305
Japan;
and
Principal
Research Hydrologist, Pacific Southwest
Research
Station,
Forest
Service,
United
States
Department
of
Agriculture, Arcata, CA.
U.S.A. 95521
USDA Forest Service Gen. Tech. Rep. PSW-GTR-130. 1991

The cause of so much destruction and


death might be unprecedented
intensive
rainfall.
In
addition,
expansion
of
cities, resorts, and roads onto hillslopes
and mountain areas has been also thought
to be a primary
cause. In response,
national
and
local
governments
have
adopted
a
program
of
aggressively
constructing many erosion control works
at greut expense. But, even so, it is
impossible
for
such
construction
to
protect
all
mountain
hillslopes
from
debris flows.
An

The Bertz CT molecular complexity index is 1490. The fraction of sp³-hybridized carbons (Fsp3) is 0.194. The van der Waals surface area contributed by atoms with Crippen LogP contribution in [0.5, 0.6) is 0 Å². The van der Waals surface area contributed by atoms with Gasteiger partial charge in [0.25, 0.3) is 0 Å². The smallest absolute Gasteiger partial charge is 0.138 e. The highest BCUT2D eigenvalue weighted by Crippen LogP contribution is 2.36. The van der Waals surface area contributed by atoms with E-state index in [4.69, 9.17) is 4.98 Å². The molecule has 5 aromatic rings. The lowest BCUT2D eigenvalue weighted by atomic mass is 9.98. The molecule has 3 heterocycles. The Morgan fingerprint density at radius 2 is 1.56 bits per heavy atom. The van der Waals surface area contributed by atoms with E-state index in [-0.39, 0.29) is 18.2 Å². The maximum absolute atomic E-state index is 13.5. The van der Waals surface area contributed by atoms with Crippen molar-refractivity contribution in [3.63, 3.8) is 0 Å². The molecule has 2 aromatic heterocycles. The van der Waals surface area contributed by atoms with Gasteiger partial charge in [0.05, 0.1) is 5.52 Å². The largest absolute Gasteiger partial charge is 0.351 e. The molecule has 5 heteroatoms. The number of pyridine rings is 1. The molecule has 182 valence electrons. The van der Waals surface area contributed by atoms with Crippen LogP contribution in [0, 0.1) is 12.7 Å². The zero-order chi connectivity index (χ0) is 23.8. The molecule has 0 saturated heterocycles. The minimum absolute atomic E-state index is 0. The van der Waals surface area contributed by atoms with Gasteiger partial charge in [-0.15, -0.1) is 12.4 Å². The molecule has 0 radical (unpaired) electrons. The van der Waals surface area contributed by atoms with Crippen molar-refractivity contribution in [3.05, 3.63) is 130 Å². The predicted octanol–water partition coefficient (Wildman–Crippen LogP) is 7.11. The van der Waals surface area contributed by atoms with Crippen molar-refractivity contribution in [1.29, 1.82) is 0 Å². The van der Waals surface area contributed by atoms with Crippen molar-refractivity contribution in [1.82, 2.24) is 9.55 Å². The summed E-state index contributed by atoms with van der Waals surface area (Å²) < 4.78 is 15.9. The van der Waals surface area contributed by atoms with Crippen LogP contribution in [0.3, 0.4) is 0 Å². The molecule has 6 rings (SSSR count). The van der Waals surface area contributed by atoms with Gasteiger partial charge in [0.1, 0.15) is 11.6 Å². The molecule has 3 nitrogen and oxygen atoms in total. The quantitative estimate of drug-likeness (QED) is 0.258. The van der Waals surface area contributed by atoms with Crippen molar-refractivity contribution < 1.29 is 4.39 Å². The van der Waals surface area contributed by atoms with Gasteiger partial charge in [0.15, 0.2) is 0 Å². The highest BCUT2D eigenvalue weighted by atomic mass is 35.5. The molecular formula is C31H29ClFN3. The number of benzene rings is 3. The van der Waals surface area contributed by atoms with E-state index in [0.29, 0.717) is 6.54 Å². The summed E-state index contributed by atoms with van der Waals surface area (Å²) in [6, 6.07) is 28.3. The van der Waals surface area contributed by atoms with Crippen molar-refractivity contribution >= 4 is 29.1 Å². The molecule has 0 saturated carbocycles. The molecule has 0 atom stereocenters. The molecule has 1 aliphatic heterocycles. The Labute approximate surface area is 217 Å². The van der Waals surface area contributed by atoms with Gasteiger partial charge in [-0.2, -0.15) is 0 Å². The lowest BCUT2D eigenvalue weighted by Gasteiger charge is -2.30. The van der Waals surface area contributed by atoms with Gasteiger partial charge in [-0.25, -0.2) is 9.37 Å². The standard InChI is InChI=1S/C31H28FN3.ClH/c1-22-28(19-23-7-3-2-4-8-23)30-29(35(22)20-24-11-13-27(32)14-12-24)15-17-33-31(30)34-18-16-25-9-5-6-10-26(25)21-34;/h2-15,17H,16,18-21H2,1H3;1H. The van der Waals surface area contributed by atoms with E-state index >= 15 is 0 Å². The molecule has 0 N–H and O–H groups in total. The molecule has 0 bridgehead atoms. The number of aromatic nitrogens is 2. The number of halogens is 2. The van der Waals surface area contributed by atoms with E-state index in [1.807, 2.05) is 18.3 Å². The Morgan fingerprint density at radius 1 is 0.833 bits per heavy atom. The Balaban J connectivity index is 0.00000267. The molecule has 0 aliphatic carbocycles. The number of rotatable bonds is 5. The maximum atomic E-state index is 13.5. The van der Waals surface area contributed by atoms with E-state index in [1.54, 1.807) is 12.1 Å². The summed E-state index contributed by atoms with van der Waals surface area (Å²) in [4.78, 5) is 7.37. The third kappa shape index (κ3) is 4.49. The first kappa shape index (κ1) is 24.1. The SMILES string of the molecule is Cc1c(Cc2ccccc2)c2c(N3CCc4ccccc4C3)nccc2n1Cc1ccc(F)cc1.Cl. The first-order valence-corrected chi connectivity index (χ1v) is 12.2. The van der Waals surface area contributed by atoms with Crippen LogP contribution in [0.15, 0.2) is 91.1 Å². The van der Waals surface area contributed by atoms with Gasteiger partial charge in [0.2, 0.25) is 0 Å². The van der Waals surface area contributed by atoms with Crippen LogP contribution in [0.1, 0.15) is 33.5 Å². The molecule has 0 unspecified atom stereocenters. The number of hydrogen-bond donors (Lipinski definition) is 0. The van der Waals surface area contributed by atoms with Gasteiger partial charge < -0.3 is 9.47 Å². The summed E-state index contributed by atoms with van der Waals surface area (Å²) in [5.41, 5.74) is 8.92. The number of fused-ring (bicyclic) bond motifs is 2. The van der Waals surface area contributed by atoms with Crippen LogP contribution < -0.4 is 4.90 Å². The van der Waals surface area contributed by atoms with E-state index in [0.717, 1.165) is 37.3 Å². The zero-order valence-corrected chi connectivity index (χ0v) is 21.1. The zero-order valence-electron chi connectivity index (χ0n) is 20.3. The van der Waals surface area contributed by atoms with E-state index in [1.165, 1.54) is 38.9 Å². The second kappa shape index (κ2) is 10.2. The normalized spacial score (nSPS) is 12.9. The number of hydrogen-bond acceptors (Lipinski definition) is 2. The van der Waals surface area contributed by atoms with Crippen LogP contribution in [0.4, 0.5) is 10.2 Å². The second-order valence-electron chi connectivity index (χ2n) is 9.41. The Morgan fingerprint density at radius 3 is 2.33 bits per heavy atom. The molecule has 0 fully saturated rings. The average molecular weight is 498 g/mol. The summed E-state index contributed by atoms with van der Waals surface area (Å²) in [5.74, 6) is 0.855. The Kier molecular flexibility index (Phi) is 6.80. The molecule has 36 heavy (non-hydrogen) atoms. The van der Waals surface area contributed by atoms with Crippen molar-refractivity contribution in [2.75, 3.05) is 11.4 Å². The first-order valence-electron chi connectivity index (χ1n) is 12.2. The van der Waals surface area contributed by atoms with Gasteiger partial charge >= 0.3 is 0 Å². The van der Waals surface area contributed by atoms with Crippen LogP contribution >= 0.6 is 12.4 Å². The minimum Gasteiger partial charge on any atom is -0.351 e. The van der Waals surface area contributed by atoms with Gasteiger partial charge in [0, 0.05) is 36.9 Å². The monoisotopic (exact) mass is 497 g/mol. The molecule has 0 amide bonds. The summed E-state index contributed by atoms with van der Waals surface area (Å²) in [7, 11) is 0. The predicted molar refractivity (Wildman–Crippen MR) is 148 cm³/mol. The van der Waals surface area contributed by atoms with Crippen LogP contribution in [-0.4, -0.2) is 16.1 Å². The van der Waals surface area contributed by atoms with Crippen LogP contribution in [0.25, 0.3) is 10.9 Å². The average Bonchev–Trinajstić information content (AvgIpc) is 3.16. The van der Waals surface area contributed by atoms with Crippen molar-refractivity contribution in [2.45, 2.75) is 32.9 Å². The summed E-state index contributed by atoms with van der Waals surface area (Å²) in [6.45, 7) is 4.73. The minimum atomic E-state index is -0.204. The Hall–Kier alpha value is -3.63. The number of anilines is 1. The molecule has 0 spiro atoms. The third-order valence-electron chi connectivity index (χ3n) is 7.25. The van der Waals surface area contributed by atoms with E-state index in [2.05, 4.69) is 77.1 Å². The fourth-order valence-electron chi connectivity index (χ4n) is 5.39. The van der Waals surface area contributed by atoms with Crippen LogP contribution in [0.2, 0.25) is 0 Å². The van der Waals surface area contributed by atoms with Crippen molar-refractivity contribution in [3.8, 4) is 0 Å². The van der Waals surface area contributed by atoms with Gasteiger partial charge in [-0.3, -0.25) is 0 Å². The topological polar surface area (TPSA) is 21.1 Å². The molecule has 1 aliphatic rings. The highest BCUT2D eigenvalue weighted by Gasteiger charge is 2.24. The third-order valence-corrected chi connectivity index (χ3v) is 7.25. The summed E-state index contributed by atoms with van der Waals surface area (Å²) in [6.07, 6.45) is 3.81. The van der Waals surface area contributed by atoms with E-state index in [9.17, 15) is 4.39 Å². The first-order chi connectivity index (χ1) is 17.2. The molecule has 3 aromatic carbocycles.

important
cause
of
increased
frequency of debris flows is the removal of
forests
to accommodate urbanization and
road construction in mountainous areas. In
monsoon areas, like
Japan,
where steep
mountains are covered with forests, mass
wasting is the prevailing type of erosion.
There is a fragile balance of stability on
such steep hillslopes where the forest
cover interacts with soil moisture, soil
strength, geological condition, historical
rainfall, and other factors to stabilize
the regolith on a slope. From a viewpoint
of soil mechanics, on many hillslopes the
factor of safety of a slope (FS) approaches
1.0 during a rainfall event that occurs
once every several years. Under conditions
of such delicate balance, removal of the
trees by logging may result in a reduction
in soil strength
sufficient
to cause
landslides.
The influence of forests on slope
stability
has
been
one
of
the most
important subjects of study--especially,
the role of tree roots on reinforcing soil
shear strength. To evaluate the mechanical
effect of roots
in strengthening soil,
however, the quantity and distribution of